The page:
Bangladesh's new government under Sheikh Hasina was sworn in as third time Prime Minister on Sunday following violence-plagued election, which was boycotted by the Opposition Bangladesh Nationalist Party (BNP).
Hasina, 64, took oath with President Abdul Hamid, who swore in 29 Cabinet ministers and 19 deputies, reported the Daily Star.
Hasina's Awami League Party won more than two-thirds of seats in the election, which was shunned by the opposition as a farce and by international observers as flawed, as fewer than half the seats were contested.
In her first speech after being sworn in, Hasina struck out a firm leg saying she would not 'bow to international pressure' on the 10th parliamentary elections, which were the deadliest since 1971 with street fighting and mass killings. Nearly 150 people were killed during the past few months.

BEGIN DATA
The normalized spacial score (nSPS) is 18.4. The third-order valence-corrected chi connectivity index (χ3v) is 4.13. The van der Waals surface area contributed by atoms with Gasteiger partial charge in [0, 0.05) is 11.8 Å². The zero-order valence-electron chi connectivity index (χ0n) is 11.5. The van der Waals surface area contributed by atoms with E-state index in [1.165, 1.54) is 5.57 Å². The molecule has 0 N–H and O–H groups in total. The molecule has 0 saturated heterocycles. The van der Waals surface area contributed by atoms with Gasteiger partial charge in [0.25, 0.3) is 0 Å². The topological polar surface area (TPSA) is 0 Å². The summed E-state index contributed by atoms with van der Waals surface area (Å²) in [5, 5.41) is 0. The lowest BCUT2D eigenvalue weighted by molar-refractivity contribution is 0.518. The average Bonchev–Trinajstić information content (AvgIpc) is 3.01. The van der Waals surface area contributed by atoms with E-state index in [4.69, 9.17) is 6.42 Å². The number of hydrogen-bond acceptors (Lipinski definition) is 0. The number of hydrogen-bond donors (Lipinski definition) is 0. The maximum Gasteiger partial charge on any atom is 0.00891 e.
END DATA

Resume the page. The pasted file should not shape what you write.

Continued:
She also vowed tougher action against violence, which has been threatening the country's $22 billion garment export industry.
According to Reuters, months of election-related violence disrupted transport for the industry that in turn prompted global retailers to curb orders.
Hasina also ensured security of the minorities, to halt political vengeance, maintain the flow of development, and maintain trade, commerce and export as priorities for her government.
The BNP chief Begum Khaleda Zia, former premier and Hasina's bitter rival, had declared before the oath taking ceremony that the new government was not legitimate.
The Barack Obama government in the US has asked both the new government and the BNP to engage in dialogue in order to hold another 'free, fair, peaceful, and credible' election as soon as possible.